As part of my JOAS membership, I get sent magazines with models to try – a really excellent collection of complex models from the worlds best designers. When I saw Satoshi Kamiya’s Dragonfly, I was really scared of it.The level of pleat management and re-arrangement of flaps and layers is truly terrifying when viewed as a whole.
As a “treat”, to reward my marking progress (I am a teacher, I set assessment but hate marking it) I allowed myself to complete a couple of steps each sitting. This fold has taken place over the period of 3 weeks, a little at a time. the advantage of this method is that I did not get freaked out by what was to come, just concentrating on the couple of steps I was allowed to complete. Continue reading →
On March 21, 2014, I began a quest to learn how to fold Satoshi Kamiya’s “Ryujin 3.5”, and was lucky enough to be accepted as a pupil of Mr Daniel Brown (MrOrigami).
Daniel sent me a lesson, I had to perform the illustrated tasks and photo my evidence back to him before he sent me the next lesson. The process has been fascinating, frustrating, amazing, annoying, hard, humbling, wild and wonderful.
A year on, I have managed to integrate all the component lessons into the one sheet (well, 2 halves joined at a seam inside) to arrive at this amazing model. It has yet to be fine-shaped – a task that will have to wait until marking and an extended holiday are over, but at least I know that all the creases are now in place, the bits are all where they should be and the beast is something I am unbearably proud of. Continue reading →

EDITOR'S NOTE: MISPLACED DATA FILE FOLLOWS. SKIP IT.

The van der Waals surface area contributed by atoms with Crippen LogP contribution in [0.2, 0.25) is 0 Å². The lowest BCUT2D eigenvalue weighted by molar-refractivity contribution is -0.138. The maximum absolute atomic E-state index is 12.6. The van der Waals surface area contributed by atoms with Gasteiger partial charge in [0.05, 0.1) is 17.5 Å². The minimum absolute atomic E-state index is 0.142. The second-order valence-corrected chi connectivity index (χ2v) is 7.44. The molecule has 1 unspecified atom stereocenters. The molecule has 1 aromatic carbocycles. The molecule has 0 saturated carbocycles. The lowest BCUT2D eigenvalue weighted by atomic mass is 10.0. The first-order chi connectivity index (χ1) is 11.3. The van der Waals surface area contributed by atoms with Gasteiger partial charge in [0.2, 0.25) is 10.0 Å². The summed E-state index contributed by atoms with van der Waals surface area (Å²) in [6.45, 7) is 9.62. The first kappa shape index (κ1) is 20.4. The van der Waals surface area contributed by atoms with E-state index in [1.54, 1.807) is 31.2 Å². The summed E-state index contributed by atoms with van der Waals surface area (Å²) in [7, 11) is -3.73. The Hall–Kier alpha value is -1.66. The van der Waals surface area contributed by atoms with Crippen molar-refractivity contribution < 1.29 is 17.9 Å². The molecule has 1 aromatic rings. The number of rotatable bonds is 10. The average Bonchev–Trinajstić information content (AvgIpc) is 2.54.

For much of the past year (2014) I have been learning how to fold Satoshi Kamiya’s Ryujin 3.5, as taught to me via a series of lessons cunningly devised by Daniel Brown (Mr Origami). I started this project on March 21.
This is Part 3 of a series that also includes Part 1, Part 2
Lesson 18 was folding the head in isolation – I must admit that even when searching for photos on how the head of this beast should end up, none really make it clear. What is clear however is that there is a terrifying amount of detail.
Following photodiagrams (in 3 phases 18a, 18b, 18c), I ended up with a beautiful thing that is my take on how a eastern dragon head should look. Continue reading →